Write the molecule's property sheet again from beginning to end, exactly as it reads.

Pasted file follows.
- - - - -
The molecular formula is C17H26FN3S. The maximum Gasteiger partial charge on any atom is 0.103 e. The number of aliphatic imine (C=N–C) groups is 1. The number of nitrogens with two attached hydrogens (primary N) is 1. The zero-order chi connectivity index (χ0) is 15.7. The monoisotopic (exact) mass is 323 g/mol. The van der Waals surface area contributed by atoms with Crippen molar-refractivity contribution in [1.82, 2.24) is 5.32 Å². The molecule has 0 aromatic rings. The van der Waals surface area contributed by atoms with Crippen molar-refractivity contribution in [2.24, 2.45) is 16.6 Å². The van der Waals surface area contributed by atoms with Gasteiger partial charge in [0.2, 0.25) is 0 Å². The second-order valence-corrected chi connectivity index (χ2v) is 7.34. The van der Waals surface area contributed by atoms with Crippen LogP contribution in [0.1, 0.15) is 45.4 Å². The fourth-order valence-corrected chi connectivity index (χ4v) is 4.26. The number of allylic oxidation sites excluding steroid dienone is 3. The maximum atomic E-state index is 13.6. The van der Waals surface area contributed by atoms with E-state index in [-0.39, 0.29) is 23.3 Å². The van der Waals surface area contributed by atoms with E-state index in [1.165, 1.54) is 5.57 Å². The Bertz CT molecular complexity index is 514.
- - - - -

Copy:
The molecular formula is C17H26FN3S. The maximum Gasteiger partial charge on any atom is 0.103 e. The number of aliphatic imine (C=N–C) groups is 1. The number of nitrogens with two attached hydrogens (primary N) is 1. The zero-order chi connectivity index (χ0) is 15.7. The monoisotopic (exact) mass is 323 g/mol. The van der Waals surface area contributed by atoms with Crippen molar-refractivity contribution in [1.82, 2.24) is 5.32 Å². The molecule has 0 aromatic rings. The van der Waals surface area contributed by atoms with Crippen molar-refractivity contribution in [2.24, 2.45) is 16.6 Å². The van der Waals surface area contributed by atoms with Gasteiger partial charge in [0.2, 0.25) is 0 Å². The second-order valence-corrected chi connectivity index (χ2v) is 7.34. The van der Waals surface area contributed by atoms with Crippen LogP contribution in [0.1, 0.15) is 45.4 Å². The fourth-order valence-corrected chi connectivity index (χ4v) is 4.26. The number of allylic oxidation sites excluding steroid dienone is 3. The maximum atomic E-state index is 13.6. The van der Waals surface area contributed by atoms with E-state index in [-0.39, 0.29) is 23.3 Å². The van der Waals surface area contributed by atoms with E-state index in [1.165, 1.54) is 5.57 Å². The Bertz CT molecular complexity index is 514.